For every 20,000 miles, you drive, 4.2cm of your tyres are bent out of alignment, which is the same as dragging them sideways for 164km. You’ll waste hundreds of wasted fuel every year. Also, you’ll be spending hundreds more on tyres if you do this. Check your alignment without taking your car to the shop by buying a tread depth gauge and measuring the tread depth of both edges of each tyre (rear tyres also). In the event that your car’s tyres are worn unevenly, it needs to be aligned.
6: Replace a damaged or missing spoiler to improve fuel economy
It wasn’t installed just for a sporty look, the plastic air dam (aka “spoiler”) is broken or missing. Driving without an air dam, or driving with one that is damaged, can reduce your fuel economy. Your air dam literally limits airflow under the hood by blocking airflow to the undercarriage. This allows your car to move through the air more quickly. Increasing airflow also reduces the load on a car’s electrical system, while allowing for more air to make it to the A/C condenser and radiator.
7: Reduce drag to improve fuel efficiency.
As you’ve likely heard before, there are statistics to back up my point. While aerodynamic drag in city driving isn’t a major problem, it really kills your gas mileage over 90 mph. You can increase your drag by 36 per cent by speeding up to 105km/h! You could lose hundreds of dollars a year just by getting to your destination a few minutes early if you drive the highways a lot. Use your cruise control and drive closer to 90 mph. You’ll be glad you did.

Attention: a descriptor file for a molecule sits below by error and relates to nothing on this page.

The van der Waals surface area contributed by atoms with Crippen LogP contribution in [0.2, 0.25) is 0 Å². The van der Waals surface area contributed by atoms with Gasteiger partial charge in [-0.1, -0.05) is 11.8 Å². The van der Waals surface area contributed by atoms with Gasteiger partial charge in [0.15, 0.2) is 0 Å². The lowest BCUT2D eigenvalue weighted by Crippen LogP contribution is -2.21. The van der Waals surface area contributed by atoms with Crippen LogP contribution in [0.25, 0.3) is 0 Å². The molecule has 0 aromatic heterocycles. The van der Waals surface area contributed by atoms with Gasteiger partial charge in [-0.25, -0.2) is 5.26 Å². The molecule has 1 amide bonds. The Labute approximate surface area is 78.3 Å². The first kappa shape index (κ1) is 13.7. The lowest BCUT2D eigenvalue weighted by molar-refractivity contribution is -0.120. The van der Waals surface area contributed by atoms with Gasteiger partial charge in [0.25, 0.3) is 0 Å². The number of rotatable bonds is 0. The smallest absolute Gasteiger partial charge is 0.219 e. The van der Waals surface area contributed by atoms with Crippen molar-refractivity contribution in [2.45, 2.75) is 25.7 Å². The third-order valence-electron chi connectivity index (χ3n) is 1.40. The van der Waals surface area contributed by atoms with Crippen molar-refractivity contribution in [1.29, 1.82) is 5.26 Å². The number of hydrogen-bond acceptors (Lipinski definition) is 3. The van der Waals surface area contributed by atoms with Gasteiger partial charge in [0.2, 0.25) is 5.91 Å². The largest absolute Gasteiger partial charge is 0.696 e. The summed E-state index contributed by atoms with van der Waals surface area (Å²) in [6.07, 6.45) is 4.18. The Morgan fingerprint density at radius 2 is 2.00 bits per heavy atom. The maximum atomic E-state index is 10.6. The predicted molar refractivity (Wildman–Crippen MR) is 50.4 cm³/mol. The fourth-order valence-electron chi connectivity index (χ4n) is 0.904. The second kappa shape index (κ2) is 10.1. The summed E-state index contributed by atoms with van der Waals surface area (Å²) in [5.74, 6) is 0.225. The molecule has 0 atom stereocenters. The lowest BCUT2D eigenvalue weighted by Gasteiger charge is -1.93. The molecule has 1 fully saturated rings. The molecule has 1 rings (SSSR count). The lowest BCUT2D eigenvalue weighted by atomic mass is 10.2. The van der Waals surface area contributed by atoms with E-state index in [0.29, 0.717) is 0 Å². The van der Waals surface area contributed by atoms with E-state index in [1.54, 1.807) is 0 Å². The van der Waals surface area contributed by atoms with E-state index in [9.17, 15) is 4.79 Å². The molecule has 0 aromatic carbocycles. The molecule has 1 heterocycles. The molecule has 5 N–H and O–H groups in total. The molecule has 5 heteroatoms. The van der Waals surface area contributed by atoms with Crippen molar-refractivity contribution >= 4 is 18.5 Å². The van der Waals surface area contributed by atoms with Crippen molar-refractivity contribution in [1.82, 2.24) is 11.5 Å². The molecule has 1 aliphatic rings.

8: When the dashboard warning light illuminates, replace the oxygen sensors.
By monitoring the amount of oxygen remaining in the exhaust, oxygen sensors measure the efficiency of combustion. The problem is that they degrade over time, causing an increase in fuel mileage of up to 15%. You will be charged a diagnostic fee when one of them fails, due to the computer lighting up the “service engine soon” light. You should not let your car’s check engine light go out.
An oxygen sensor needs to be replaced every 96,000km on pre-1996 models to keep your mileage high. Sensors should be replaced every 160,000km in 1996 and newer models. Prices for oxygen sensors range from around $65 to over $300. It is possible for some cars to have as many as four sensors, but they rarely fail.
9: Thermostat replacement